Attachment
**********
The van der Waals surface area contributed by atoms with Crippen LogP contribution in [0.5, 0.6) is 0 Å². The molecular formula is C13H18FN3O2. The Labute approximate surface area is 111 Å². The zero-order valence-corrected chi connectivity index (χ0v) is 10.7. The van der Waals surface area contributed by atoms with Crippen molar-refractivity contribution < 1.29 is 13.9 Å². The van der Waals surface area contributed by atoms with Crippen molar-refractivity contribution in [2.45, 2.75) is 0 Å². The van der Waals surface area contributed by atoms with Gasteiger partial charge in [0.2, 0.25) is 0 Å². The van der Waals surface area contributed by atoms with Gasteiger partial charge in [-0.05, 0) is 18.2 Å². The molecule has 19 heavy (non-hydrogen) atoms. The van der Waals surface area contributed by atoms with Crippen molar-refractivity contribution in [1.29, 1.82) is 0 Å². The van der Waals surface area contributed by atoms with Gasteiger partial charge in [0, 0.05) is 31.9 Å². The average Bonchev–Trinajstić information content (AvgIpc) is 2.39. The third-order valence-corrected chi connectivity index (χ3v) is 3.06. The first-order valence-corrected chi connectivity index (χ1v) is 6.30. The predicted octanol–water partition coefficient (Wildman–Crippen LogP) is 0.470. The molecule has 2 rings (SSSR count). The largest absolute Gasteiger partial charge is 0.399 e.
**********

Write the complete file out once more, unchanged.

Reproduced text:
The van der Waals surface area contributed by atoms with Crippen LogP contribution in [0.5, 0.6) is 0 Å². The molecular formula is C13H18FN3O2. The Labute approximate surface area is 111 Å². The zero-order valence-corrected chi connectivity index (χ0v) is 10.7. The van der Waals surface area contributed by atoms with Crippen molar-refractivity contribution < 1.29 is 13.9 Å². The van der Waals surface area contributed by atoms with Crippen molar-refractivity contribution in [2.45, 2.75) is 0 Å². The van der Waals surface area contributed by atoms with Gasteiger partial charge in [0.2, 0.25) is 0 Å². The van der Waals surface area contributed by atoms with Gasteiger partial charge in [-0.05, 0) is 18.2 Å². The molecule has 19 heavy (non-hydrogen) atoms. The van der Waals surface area contributed by atoms with Crippen molar-refractivity contribution in [1.29, 1.82) is 0 Å². The van der Waals surface area contributed by atoms with Gasteiger partial charge in [0, 0.05) is 31.9 Å². The average Bonchev–Trinajstić information content (AvgIpc) is 2.39. The third-order valence-corrected chi connectivity index (χ3v) is 3.06. The first-order valence-corrected chi connectivity index (χ1v) is 6.30. The predicted octanol–water partition coefficient (Wildman–Crippen LogP) is 0.470. The molecule has 2 rings (SSSR count). The largest absolute Gasteiger partial charge is 0.399 e.